Jul 20, 2017
With summer in full swing, you're most likely working hard at your summer gig and lounging poolside in your off-time. But before you know it, it'll be time to enroll in classes. Make sure you can transition to the fall smoothly by getting a jump on money matters now and prepping your college budget for the school year. That way you'll have some time to make changes and get accustomed to your new spending plan.
Here are five ways to get a head start on budgeting in college.
Make a list of all your expenses, such as tuition, fees, books, room and board, groceries and personal items. If you're taking your car to school, you'll need to factor in gas and parking fees as well. The little things can add up quickly, so don't leave anything out.
When tracking your expenses for the school year, it might help to create two separate lists. The first includes expenses paid for through financial aid and student loans. Your college receives this money and applies it toward tuition, fees and room and board. Any remaining money is paid to you and can go toward other education-related expenses.
The second list is made up of expenses you'll need to pay for with funds from your personal savings account, cash from your folks or money earned from work-study or a part-time job. Expenses such as dining out, personal items, clothes and entertainment would go under this list.
This two-list system will help you keep track of all your expenses and where the money to pay for each expense will be coming from.
Besides your recurring expenses, you'll also want to budget for those one-time costs. These can include anything from school supplies, bedding or plane tickets to fly home. Make a note on your calendar when you'll have to pay for these items. For instance, you'll probably buy items for your dorm room in late summer, while you may purchase a plane ticket in October to go home for the holidays.
You'll also want to factor in unexpected college expenses that can creep up, such as for computer software, medical expenses and fixing your car. Being blindsided by surprise expenses could really throw your budget off, so you'll want to add some padding for emergencies.
It's mission critical to find out when your funds from student loans and other financial aid will come in, and how they'll be disbursed. Your school normally receives these funds, and uses them to pay first for your tuition, fees and room and board. Keep in mind that private loans may have a different disbursement schedule than your financial aid, so be sure to check with your servicer.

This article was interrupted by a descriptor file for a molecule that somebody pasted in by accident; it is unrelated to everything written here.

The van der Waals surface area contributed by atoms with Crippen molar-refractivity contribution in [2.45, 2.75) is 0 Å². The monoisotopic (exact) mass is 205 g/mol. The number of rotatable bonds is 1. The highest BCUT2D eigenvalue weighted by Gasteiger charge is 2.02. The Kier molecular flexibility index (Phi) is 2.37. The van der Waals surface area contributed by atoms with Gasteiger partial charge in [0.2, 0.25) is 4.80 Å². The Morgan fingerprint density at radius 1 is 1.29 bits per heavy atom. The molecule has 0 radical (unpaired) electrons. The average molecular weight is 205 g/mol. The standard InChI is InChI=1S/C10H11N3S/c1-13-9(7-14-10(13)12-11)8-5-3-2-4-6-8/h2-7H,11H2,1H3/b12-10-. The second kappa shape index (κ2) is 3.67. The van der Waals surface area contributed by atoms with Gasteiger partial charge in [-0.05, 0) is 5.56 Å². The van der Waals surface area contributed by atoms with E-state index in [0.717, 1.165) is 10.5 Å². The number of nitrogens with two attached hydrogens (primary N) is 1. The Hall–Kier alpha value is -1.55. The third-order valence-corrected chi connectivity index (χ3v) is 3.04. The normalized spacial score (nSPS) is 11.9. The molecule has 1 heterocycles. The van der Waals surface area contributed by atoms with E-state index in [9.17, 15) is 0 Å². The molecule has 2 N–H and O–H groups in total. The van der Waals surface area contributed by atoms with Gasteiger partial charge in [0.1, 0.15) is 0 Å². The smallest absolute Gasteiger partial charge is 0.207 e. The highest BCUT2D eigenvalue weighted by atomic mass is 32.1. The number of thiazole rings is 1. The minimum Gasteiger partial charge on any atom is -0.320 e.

If your parents or relatives have money saved in a 529 Plan, talk to them about how they will disburse the money and figure out what will work best for you both. For scholarships, make sure the check will be sent directly to the school, and that the "made payable to" information is correct. Most schools don't accept scholarship checks made payable to the student, so this section usually includes the name of the school. If you're not sure, check with the school bursar.
To help you keep track of these moving parts, include in your list the different sources of funding, how much you'll get from each type and when you can expect to receive them.
While it's tempting to splurge on fun purchases and outings, don't squander away all the hard-earned cash you're making from your part-time job. Tally up all of the income you'll be receiving, and figure out how much you'll want to sock away for the school year. If you save some of your earnings to supplement your budget, it may give you the freedom to work less when school starts. In turn, you'll have more time to dedicate to academics, to pursue internships or join a campus organization.
If you plan to work during the school year, estimate roughly how much you can expect to make each month. Are you getting a work-study award for the upcoming school year? Figure out how you'll be spending that money, and whether it's for groceries, gas or something else.
You may receive "bonus" money that comes your way through cash gifts for your birthday or holidays. You can either use that extra cash toward school-related expenses, or save it as cushion money for the future.
If you're stuck on something, don't be afraid to ask for some help. Reach out to someone you trust who knows a thing or two about budgeting in college, such as a parent, family friend, relative, school counselor or older sibling who has been to college. They can help you figure out how to best create a budget and talk you through any worries you have about tackling your own money matters for school.
Taking the time now to create a college student budget for the school year will help you be in a better position to make your money last the whole year. Plus, it'll ward off the stress and headache of figuring things out as you go.